I always have had the desire to be doing something – whether it’s educating myself on something new, meeting new people, working out, solving puzzles, or reading a book on my 500+ to-read list. My “retirement” will probably entail me doing volunteer work, taking on odd jobs (like a dog walker or freelance writer), or joining group exercise classes to get some socializing in. The best part is that I will be my own boss, dictating what I do every day. Of course my to-do list probably differs from most people – I don’t have kids and I don’t have large family demands – but there are so many things to do besides working.
My Solution? Taking a Sabbatical!
Next year, I have decided to take a sabbatical from work. I don’t see any reason why I should delay fun and rewarding activities for another 20-25 years if I can do them now while I’m young, healthy and can truly enjoy them. Most people are too busy making money to pay for all their stuff, they don’t have time to think about what they would do if they could afford to not work for an extended period of time.
So what do I plan to do during my “sabbatical”?
- Freelance work in accounting, tax, finance, bookkeeping. I’m a nerd and find this kind of work fun, but I’d prefer to do it on my own schedule with lots of flexibility, hence the ‘freelance’ part.
- Teach classes – explore opportunities to teach others about business, accounting, personal finance; Volunteer, Community Colleges.
- Odd jobs – dog walker, mystery shopping, focus groups, research opportunities.
- Take classes – find opportunities to learn new things. Explore the local libraries, community center (YMCA), online classes in areas like investing, crafts and art, and technology.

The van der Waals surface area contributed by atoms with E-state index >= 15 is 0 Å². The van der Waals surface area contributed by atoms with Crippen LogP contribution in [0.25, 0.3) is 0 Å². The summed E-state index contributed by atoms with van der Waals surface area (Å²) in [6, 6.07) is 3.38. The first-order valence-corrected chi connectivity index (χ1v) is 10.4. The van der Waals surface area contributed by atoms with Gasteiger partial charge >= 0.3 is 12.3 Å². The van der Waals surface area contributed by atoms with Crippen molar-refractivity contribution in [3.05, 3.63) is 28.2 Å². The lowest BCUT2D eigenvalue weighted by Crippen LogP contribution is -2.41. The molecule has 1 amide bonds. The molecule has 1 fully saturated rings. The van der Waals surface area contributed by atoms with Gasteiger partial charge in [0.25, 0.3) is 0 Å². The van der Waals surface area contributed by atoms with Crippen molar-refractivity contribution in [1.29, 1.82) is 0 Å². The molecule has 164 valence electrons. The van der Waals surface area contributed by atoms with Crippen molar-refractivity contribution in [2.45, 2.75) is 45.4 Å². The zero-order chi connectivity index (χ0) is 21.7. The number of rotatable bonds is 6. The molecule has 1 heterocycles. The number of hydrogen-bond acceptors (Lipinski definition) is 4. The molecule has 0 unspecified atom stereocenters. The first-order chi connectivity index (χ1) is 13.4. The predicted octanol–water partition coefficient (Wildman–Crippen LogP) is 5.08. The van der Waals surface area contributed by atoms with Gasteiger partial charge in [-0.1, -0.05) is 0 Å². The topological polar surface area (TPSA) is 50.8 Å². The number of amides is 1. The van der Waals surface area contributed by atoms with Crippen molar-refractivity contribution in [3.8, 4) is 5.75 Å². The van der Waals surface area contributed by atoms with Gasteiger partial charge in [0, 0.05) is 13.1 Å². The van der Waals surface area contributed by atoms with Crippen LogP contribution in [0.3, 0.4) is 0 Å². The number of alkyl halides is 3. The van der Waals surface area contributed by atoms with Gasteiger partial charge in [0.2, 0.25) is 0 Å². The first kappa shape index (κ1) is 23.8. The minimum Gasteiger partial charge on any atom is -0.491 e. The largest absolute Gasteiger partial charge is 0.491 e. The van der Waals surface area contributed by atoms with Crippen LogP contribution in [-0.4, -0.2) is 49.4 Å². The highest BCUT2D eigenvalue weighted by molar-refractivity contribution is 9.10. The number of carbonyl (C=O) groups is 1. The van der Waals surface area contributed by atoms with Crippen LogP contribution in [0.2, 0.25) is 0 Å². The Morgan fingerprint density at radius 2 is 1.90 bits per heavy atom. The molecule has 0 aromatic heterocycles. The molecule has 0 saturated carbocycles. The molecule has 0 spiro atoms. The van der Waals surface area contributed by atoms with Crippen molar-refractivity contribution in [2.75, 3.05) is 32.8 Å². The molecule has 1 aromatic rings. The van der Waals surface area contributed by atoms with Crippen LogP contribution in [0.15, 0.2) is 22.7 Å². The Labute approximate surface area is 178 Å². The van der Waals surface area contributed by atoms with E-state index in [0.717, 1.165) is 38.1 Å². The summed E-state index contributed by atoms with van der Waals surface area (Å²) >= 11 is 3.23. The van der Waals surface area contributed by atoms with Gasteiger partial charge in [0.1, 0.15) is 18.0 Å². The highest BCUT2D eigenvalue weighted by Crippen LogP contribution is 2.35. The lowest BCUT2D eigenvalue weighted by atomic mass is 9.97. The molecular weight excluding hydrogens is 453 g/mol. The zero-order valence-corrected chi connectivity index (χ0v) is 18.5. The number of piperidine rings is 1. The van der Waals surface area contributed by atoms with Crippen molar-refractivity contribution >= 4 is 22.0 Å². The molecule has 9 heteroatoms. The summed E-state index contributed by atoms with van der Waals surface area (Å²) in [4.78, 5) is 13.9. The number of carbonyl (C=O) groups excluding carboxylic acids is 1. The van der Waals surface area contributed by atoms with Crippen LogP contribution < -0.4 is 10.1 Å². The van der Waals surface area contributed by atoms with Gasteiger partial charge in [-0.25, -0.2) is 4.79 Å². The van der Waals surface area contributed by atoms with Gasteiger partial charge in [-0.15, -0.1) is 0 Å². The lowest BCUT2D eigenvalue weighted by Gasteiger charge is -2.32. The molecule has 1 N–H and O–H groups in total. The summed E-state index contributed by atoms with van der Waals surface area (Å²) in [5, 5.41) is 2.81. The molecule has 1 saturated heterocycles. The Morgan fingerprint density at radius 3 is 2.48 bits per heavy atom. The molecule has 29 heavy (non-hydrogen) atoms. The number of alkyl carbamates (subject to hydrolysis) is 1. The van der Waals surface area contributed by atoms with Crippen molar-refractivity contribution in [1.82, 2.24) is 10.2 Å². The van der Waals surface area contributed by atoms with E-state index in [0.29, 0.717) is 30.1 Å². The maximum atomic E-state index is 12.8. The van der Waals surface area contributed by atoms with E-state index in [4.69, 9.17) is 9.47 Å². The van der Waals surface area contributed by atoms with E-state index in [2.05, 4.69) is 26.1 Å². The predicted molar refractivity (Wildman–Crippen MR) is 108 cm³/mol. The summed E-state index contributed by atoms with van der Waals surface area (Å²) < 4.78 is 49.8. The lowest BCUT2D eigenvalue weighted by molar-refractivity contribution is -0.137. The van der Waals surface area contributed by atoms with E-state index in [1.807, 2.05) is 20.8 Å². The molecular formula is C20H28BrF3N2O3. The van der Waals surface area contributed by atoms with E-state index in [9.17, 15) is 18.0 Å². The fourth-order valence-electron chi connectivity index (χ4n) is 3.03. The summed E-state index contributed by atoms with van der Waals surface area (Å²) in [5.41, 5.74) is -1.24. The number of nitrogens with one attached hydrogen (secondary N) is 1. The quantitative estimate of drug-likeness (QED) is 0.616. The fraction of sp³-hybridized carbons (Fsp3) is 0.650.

- Learn Spanish – schedule a “meeting” with myself to study a little every day.
- Be creative – find DIY projects, learn to paint or draw.
- Walk and hike more with my dog.
- Adopt a new dog and/or volunteer at a local shelter.
- Group exercise classes – find classes I enjoy and people to socialize with on a routine basis.
- Reading – organize and prioritize my to-read list by author, series, etc. Maybe create a book review blog.
- Cook – find ways to be creative in the kitchen.
As I’ve learned over the years, everyone has different goals in life. Additionally, everyone is also motivated differently – including some people that aren’t motivated to do a damn thing in life. I’ve been motivated by different things and most recently it was finding a path toward financial independence. Living frugally, while also living a happier, simpler life, has enabled me to reach FI sooner than I expected. (Full disclosure – the stock market returns over the last few years has also helped tremendously.)
Life is all about options. You have the ability in this life to choose what you want to do. Once you reach financial independence your ability to choose increases substantially. For me, permanently retiring early is an option, but so is taking a sabbatical. I’m excited to take on a new journey in my life and find out what early retirement, albeit temporary in the form of a sabbatical, has to offer.